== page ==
On Page 16, Environmental Infrastructure certainly a bright spot. 94% of the existing backlog’s with the U.S. federal government. They have the largest backlog they’ve ever had currently, and the backlog continues to expand and the list of inquiry is certainly very, very healthy. The federal position is going to benefit from the ARA funding as well, and there’s several projects on the levee part of the business that we’re doing down in New Orleans. There’s several new projects out for bid. We continue to perform well on MOX project and this business should certainly increase in revenue next year and the following for sure.

Opportunities related to American Recovery and Reinvestment Act, we tried to break that down today to show you that the part of the business that we will be focusing on, that opportunity hit over $122 billion worth of work that’s going to be available over the next two to three years.

Our backlog, $22.9 billion, extremely healthy. It’s up over $8 billion from the end of August of last year. All businesses lines in the power have increased their backlog. E&I’s increased their backlog and as we said the Fab and E&C’s a little less than our expectations were. But overall, it’s been a tremendous increase in backlog that we should draw the benefits over the next few years.

Looking again at Fossil and Nuclear toward more the operational performance, earnings for the quarter were negatively impacted on cost of two projects. One is in start up and the other is about 90 to 95% complete. So those are working their way through the system.

The backlog continues to creep in new EPC bookings and we continue to add to our management team with our recent Lee Elder joined us from General Electric, who will be in charge of marketing.

Our EBITDA was somewhat soft this quarter because of those two particular projects.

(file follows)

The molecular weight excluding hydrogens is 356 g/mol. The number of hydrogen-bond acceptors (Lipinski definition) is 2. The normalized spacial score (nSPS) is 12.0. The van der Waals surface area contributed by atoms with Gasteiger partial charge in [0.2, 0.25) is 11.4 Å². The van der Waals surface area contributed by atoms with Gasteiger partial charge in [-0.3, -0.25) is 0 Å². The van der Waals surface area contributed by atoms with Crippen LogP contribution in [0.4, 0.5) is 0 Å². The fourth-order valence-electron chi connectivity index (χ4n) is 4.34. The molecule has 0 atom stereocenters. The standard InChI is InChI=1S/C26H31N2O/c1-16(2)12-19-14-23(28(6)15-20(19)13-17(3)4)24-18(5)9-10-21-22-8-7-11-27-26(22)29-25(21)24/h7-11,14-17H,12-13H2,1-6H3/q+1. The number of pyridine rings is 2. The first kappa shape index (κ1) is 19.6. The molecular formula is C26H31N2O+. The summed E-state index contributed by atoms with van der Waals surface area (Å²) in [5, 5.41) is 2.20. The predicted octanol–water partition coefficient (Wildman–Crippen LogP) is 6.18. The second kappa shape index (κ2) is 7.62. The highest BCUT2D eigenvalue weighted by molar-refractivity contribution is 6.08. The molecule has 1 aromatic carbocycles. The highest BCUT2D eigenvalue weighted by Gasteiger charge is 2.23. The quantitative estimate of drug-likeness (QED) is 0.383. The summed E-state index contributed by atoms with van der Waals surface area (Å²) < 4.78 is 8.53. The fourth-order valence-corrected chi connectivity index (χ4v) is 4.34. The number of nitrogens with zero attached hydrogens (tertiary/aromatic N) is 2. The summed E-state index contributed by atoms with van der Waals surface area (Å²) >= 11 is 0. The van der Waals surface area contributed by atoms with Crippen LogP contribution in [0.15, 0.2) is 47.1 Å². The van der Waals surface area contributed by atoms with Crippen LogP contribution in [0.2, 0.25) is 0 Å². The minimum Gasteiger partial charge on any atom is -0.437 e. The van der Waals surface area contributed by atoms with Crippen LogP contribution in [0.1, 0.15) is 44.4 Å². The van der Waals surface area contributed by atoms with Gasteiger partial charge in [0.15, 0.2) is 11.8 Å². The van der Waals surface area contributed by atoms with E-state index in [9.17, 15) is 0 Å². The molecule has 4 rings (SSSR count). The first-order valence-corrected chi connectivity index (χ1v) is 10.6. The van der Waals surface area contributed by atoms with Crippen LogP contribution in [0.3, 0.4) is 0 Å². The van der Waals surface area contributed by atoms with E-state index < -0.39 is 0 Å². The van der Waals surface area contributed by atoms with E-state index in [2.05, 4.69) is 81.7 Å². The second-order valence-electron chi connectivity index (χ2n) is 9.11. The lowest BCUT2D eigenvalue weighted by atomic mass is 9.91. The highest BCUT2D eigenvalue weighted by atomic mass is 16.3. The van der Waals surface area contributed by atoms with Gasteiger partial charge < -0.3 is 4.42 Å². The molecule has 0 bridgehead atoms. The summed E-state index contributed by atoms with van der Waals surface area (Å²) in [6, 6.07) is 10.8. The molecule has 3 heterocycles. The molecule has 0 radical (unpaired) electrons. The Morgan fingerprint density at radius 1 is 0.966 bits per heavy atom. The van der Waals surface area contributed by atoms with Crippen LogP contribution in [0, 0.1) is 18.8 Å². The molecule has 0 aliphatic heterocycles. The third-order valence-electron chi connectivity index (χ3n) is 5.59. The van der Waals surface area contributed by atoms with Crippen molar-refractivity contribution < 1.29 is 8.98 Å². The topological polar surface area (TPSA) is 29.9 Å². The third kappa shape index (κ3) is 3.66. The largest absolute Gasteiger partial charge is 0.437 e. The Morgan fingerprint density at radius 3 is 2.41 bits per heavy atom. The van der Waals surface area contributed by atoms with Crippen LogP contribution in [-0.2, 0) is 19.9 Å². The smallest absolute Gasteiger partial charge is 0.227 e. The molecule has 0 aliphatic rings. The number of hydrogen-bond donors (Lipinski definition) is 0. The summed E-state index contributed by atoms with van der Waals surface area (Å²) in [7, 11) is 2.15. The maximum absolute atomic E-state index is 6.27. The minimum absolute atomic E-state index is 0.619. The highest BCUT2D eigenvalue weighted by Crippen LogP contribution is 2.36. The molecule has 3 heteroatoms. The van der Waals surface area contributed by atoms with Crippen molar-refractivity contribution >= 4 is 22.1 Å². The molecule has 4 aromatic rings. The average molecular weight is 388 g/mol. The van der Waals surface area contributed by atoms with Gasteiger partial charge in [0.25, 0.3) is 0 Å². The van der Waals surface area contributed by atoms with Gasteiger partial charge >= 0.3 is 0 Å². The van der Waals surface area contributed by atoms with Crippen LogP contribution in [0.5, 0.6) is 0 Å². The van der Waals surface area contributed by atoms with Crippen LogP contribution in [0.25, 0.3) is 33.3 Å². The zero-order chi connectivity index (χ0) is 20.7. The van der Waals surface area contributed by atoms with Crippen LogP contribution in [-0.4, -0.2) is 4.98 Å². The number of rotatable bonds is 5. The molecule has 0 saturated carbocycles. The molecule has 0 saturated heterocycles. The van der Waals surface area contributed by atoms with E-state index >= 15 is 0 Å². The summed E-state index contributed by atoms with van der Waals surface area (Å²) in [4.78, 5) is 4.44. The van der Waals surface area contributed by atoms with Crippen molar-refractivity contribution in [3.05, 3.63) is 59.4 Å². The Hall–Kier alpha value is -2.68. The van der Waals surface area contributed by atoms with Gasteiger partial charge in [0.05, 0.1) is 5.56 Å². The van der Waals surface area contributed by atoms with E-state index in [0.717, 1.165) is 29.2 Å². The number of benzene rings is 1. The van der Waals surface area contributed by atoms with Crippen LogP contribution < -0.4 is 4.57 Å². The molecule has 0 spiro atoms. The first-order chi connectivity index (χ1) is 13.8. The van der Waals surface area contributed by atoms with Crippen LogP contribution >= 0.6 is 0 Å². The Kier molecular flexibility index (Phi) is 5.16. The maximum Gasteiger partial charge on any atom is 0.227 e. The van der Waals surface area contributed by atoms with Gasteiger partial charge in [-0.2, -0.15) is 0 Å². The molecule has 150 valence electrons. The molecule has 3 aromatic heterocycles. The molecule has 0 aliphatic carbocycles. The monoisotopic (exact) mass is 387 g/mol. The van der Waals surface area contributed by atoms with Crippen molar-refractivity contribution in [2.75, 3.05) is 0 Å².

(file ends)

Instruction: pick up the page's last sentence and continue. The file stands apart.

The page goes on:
On Maintenance as Brian mentioned earlier the EBITDA was a little less because the overall construction industry where they do a lot of small cap projects has been soft and it will probably remain soft for the next six to nine months. But the Maintenance is encouraged next year. There are several major awards anticipated in the Maintenance business and renewals. Especially this is a part of the company that will be doing the nuclear work and the expansion at the plants that exist, so this business will be very, very healthy for the next two to three years. Especially on the up rate business.

Energy and Chemicals, solid execution off of our record quarter last year, still $29.4 million in EBITDA. The energy and service contract international petrochemical clients have been soft. We’ve got a couple of major awards that will work well into the system. However, I can, this part of the business has seen little or no recovery of solid activity. A lot of what ifs, but no hard contract at this point. So I don’t think it’s changed much from quarter-to-quarter.

If we turn to Page 22, looking at Fabrication business continues very strong performance. The business volume has come down and will continue to come down somewhat before recovering in the latter part of this year and 2010. But this business is still doing very, very well.

Environment and Infrastructure, we look for this business to continue to improve. Strong performance as we talked about the hurricane protection projects, the MOX projects is a major contributor to the overall company’s earnings and continue to do so in the next several years. We have several additional government contracts with very huge government agencies and businesses. Extremely busy in the part of the business that we participate in the federal government and state and local. And we look for that backlog to continue to increase as well as our EBITDA over the next several years.

Looking forward to guidance, my revenue remains unchanged, $7.1 to $7.3, approximately $2 a share for EPS, just slightly lower than we had expected a few months ago, the quarter ending August, and we have increased our cash flow I think $375 to $525 million.

In summary, on Page 25 strong performance across most of the businesses. However, two fossil contracts that we’re completing helped to mix the overall results. Record operating cash flow now having over $1.3 billion in the bank is certainly an impressive one. The record backlog, significant new orders driven by domestic nuclear bookings, is very, very significant. The opportunities for new government awards, domestic nuclear market continues to develop and will contribute to, be major contributors to [our] and are expected to begin in 2010.